I recently returned from a trip to Poland where I had the great pleasure and privilege of participating in the Ride for the Living, a 55-mile bicycle ride from Auschwitz-Birkenau death camp to the Jewish Community Center of Krakow, Poland, from the scene of the greatest destruction of our people to a place of renewal, great energy, hope and Jewish vitality. My son Boaz and I traveled to Germany, Poland and the Czech Republic on this journey, but mostly we visited Warsaw, Krakow and Gdansk, all places of both general and tremendous Jewish interest. Two of my grandparents were born and grew up in Poland, and up until the Holocaust there was a thousand years of Jewish life in the country, which in the 1930s had more Jews than any other place in the world, about 3 million people, roughly 10% of the population of Poland.
Until three years ago I had never had any desire to visit Poland, for fairly obvious reasons: most of what I had heard about it involved the impoverished shtetl plagued by Anti-Semitism suffered at the hands of gentile Polish neighbors, plus periodic historic brutality inflicted by invading Russians, Germans and Cossacks, all followed by the Shoah, the horrific annihilation of the Jewish people by the Nazis. I knew of the Warsaw Ghetto uprising in 1943, its heroism but also its brutal suppression by the Nazis, and the catastrophic destruction of European Jewry. To me, Poland symbolized a Jewish graveyard, and there was no reason to visit it.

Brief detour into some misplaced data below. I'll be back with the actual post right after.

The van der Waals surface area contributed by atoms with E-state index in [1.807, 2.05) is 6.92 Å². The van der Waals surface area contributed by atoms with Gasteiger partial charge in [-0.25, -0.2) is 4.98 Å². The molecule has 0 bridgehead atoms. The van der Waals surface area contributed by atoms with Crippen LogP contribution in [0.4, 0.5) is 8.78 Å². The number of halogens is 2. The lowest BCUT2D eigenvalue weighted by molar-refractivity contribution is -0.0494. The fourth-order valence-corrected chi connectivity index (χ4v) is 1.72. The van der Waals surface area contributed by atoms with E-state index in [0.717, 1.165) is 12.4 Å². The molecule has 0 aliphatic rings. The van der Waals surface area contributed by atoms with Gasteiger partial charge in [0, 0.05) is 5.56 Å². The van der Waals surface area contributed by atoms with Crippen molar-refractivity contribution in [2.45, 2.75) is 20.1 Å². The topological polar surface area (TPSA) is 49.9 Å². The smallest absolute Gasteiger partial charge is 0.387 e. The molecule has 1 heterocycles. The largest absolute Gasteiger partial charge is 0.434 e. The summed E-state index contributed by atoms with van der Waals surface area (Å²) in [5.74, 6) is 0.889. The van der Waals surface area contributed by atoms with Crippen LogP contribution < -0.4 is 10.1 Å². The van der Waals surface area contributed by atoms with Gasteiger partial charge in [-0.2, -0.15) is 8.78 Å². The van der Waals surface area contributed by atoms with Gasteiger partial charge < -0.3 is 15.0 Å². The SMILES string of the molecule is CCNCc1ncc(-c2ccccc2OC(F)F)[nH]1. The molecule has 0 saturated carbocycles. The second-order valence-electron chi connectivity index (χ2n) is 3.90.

And then in 2015 I attended the 70th Anniversary of the liberation of the Auschwitz-Birkenau death camp, where 2 million Jews were systematically murdered by the Nazis. It was a moving ceremony and powerful, but along the way in the course of visiting Krakow and Warsaw, Gura Kalawarya and Czestochowa, I discovered that Poland was a very different place than I had been led to believe. For one thing, while the contemporary Jewish population was tiny compared to what it was before the Holocaust and the subsequent forty-five years of Communist-era repression, today it was vibrant and deeply interested in reviving Jewish identity and spirituality and study. For another, the young non-Jewish Poles I met were very interested in Judaism, and often expressed how something was missing in their country--and that something was the Jewish population that had been integral to their nation and culture for a millennium.
This was most evident in Krakow, second largest city in Poland and in many ways its cultural capital, a beautiful place of gorgeous old buildings from castles to cathedrals to elegant 19th century palaces, plus a vibrant and active Jewish area called Kazimierz. I discovered that the JCC had many non-Jewish young Poles who energetically volunteered and worked there and found it to be a centrally fulfilling place: they helped Holocaust survivors, learned about Judaism, were active and committed to the development of Jewish life. That trip in January 2015 was also partly to visit the man who had received our Cohon Memorial Foundation award for his work for Jewish unity and education for founding the JCC in Krakow, Jonathan Ornstein. Mind you, it was in January at the time so it was brutally cold, but still I found myself captivated by Poland. The people were warm and kind, the food was shockingly good as was the beer, and there was so much to see that was both culturally interesting and fascinating. And there were so many things that seemed familiar and, well, Jewish from food to music to art.